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Internet tops as forum to fight graft

By He Na | China Daily | Updated: 2013-06-26 06:49

New media have become the top channel for exposing corruption cases, doubling the number revealed in traditional media, an annual report shows.

From 2010 to 2012, 156 corruption cases were exposed by websites and mobile Internet platforms - twice the number exposed by newspapers, radio and television, according to the 2013 Annual Report on the Development of New Media in China released in Beijing on Tuesday.

The report was written by the Chinese Academy of Social Sciences, a government think tank.

"New media have greatly changed people's way of participating in the discussion and administration of State affairs. Anti-corruption on the Internet is a completely new method of media supervision and has incomparable superiority - in terms of speed and scope - compared with traditional media," said Tang Xujun, deputy director of the Institute of Journalism and Communication at the academy.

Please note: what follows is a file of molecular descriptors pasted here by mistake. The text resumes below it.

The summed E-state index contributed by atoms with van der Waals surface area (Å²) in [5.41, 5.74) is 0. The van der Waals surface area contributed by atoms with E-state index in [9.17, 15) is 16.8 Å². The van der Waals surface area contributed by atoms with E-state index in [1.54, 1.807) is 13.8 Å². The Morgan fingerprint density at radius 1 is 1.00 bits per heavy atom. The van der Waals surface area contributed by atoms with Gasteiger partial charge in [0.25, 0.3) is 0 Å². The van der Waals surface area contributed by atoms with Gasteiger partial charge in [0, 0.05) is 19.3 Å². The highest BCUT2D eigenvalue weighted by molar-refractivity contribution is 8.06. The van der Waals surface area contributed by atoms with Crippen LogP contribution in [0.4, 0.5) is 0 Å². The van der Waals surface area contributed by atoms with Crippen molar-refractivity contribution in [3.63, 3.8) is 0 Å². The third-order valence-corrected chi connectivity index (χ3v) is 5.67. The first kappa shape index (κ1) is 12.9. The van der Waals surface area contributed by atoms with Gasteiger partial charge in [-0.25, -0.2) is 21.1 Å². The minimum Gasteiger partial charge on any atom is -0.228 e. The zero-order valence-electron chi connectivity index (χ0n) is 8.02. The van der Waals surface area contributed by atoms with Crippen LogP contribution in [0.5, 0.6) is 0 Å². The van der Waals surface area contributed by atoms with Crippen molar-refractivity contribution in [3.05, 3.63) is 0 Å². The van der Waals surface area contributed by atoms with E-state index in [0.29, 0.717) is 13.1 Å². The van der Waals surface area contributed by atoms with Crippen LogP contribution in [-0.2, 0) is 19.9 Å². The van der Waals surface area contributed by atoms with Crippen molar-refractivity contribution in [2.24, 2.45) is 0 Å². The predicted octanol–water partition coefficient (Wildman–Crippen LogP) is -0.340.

The opinions of corruption whistle-blowers broadcast on the Internet have the ability to yield great pressure on the government to quickly investigate cases and respond to the public, he said.

During the past decade, the number of corruption cases revealed online has increased sharply. The Internet as a corruption watchdog has become a new and necessary addition to China's battle against graft, experts said in response to the report's release.

With low cost and high anonymity, the exposure of corruption cases online can protect the safety of sources and ease fears of being identified, encouraging netizens to act, the report said.

In addition, instead of the long process of investigation for the traditional petition system, Internet corruption disclosure improves efficiency and saves time by presenting evidence, such as photos, video and audio, directly to the public platform.

"However, combating corruption on the Internet is also a double-edged sword, and the opinions of the social network community are diverse and contradictory sometimes," said Liu Xuzhou, deputy director of the School of Journalism and Communication at China University of Political Science and Law.

China's netizen population reached 564 million at the end of 2012, and registered users of the mobile text application Weixin, or WeChat, exceeded 300 million.

"It's inevitable that some users abuse their right to free speech and release false information to attract attention or vent personal anger."

This false information infringes on people's privacy and leaves a negative effect on the Internet environment.

Therefore, government departments need to strengthen efforts to step up Internet supervision and foster a good cyber environment to enhance those regulations, he added.

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